By this stage of the TV Festival every journalist is struggling to keep up with the sheer number of events that need to be covered. As we dribble towards the Edinburgh International Conference Centre, some of us are still finishing the last of yesterday's reports... and the sessions keep coming.
You hear desperate negotiations all around you in the press room as the hacks – still recovering from the night before – try to offload events to each another.
"You do Jay Hunt's 'Meet the Controller' at 12.45 and I'll pop into the Pentland and keep an eye on the 'Come Dine With Me' session in case anything exciting happens there," is a typical gambit.
It's a classic stitch-up. Jay Hunt speaks at such a breathless pace, she could probably read out most of the internet in the forty-five minutes of a 'Meet the Controllers' session... whereas nothing relevant or interesting has ever happened at any of the TV Festival's so-called 'fun' events.
Such conversations are more feverish than ever on the third morning as hangovers blur into each other and it starts to dawn on everyone that the headline-grabbing events are all behind us. The loss of internet which blighted the press room (and everyone else attending the UK's most important media event of the year) for most of yesterday morning would be welcomed back with open arms, providing a perfect excuse for entering a lengthy period of radio silence.
Misunderstandings are rife. When word reached the press room that MP Chris Bryant had called Tony Hall a "coward" during the 'Question Time' session, it was bizarrely misheard by one hack as a shorter and altogether more potent word beginning with the letter 'c'. For a few moments it seemed to be a much bigger story than it was.
It was quite a big story nonetheless... as Chris Bryant knew it would be. That's why he said it. He's clearly the kind of public figure who can perfectly calculate the level of outrageousness required to secure the headlines, and calling Hall a 'coward' certainly wasn't an intemperate loss of control.
This wasn't lost on Tory MP Philip Davies who was rolling his eyes at the other end of the panel. He couldn't compete with Bryant's unnerving gift for self-publicity and his own headline-grabbing moment –echoing a famous moment of prime minsterial condescension by saying Nicola Sturgeon should "calm down" – felt neither deliberate or welcome.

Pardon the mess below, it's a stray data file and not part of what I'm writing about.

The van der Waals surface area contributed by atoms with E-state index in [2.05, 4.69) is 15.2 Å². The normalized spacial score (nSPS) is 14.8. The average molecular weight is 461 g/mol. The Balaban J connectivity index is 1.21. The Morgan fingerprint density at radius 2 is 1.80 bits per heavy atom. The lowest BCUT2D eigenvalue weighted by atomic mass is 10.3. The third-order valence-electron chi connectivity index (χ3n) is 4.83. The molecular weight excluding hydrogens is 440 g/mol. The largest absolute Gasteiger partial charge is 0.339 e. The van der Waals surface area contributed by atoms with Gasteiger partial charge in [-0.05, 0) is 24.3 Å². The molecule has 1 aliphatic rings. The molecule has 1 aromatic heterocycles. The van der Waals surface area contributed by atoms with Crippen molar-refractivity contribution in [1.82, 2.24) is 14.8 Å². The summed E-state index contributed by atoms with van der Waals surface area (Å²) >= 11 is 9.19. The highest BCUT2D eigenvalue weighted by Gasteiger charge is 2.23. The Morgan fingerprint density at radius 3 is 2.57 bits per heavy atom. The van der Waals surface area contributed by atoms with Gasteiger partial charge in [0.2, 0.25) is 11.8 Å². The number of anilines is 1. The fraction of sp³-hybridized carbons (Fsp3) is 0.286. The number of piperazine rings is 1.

Davies is one of those right-wingers who plainly thinks idealism is something people ought to grow out of and looked at times as though he'd been handed the task of telling a roomful of primary school children that Santa Claus doesn't exist. He is so perfectly typecast as a reactionary Tory MP that it started to feel as though he was a coda to Armando Iannucci's MacTaggart lecture... a parody in a grey suit.
An earlier session had given Kim Shillinglaw, BBC2's new controller, an unwelcome opportunity to pass comment on Jeremy Clarkson's departure from 'Top Gear'. Her battle to avoid saying anything quotable gave her remarks a rambling quality that made it sound as though she'd been advised by a PR agency to sound 'hesitant, reflective and sad' and she overdid it a bit.
The dominant theme of the TV Festival has unquestionably been the future of the BBC. It often is. No solutions were found and aspects of Armando Iannucci's inspiring address feel a bit silly in the cold light of day. If the British public "get the slightest whiff that what’s being done to the BBC is purely political," he thundered, "then I urge the relevant ministers to leave the country, get out now, for they really don’t know what’s about to hit their fan."
If only. It seems far more likely they'd just watch another lolcat video on YouTube.
Jason Stone is a media writer and editor of David Reviews